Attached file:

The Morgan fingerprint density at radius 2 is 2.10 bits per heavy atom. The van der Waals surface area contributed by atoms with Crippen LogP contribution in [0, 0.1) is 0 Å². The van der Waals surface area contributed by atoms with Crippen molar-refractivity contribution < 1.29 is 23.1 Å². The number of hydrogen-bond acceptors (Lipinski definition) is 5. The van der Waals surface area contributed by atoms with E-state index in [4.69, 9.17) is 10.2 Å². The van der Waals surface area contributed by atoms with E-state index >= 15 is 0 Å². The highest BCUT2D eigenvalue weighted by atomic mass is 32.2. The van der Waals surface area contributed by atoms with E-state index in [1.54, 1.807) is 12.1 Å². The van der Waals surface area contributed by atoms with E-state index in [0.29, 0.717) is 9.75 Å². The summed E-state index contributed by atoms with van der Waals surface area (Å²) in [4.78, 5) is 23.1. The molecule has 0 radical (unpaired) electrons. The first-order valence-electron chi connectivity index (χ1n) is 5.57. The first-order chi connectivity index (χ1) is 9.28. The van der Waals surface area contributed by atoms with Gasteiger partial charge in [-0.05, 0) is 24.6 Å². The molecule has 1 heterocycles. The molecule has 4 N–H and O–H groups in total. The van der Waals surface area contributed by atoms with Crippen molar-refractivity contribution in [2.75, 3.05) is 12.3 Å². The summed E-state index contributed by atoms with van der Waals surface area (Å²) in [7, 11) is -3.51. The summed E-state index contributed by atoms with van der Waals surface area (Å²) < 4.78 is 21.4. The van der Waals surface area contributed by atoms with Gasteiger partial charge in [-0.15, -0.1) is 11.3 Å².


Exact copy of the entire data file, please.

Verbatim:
The Morgan fingerprint density at radius 2 is 2.10 bits per heavy atom. The van der Waals surface area contributed by atoms with Crippen LogP contribution in [0, 0.1) is 0 Å². The van der Waals surface area contributed by atoms with Crippen molar-refractivity contribution < 1.29 is 23.1 Å². The number of hydrogen-bond acceptors (Lipinski definition) is 5. The van der Waals surface area contributed by atoms with E-state index in [4.69, 9.17) is 10.2 Å². The van der Waals surface area contributed by atoms with E-state index >= 15 is 0 Å². The highest BCUT2D eigenvalue weighted by atomic mass is 32.2. The van der Waals surface area contributed by atoms with E-state index in [1.54, 1.807) is 12.1 Å². The van der Waals surface area contributed by atoms with E-state index in [0.29, 0.717) is 9.75 Å². The summed E-state index contributed by atoms with van der Waals surface area (Å²) in [4.78, 5) is 23.1. The molecule has 0 radical (unpaired) electrons. The first-order valence-electron chi connectivity index (χ1n) is 5.57. The first-order chi connectivity index (χ1) is 9.28. The van der Waals surface area contributed by atoms with Gasteiger partial charge in [-0.05, 0) is 24.6 Å². The molecule has 1 heterocycles. The molecule has 4 N–H and O–H groups in total. The van der Waals surface area contributed by atoms with Crippen molar-refractivity contribution in [2.75, 3.05) is 12.3 Å². The summed E-state index contributed by atoms with van der Waals surface area (Å²) in [7, 11) is -3.51. The summed E-state index contributed by atoms with van der Waals surface area (Å²) < 4.78 is 21.4. The van der Waals surface area contributed by atoms with Gasteiger partial charge in [-0.15, -0.1) is 11.3 Å².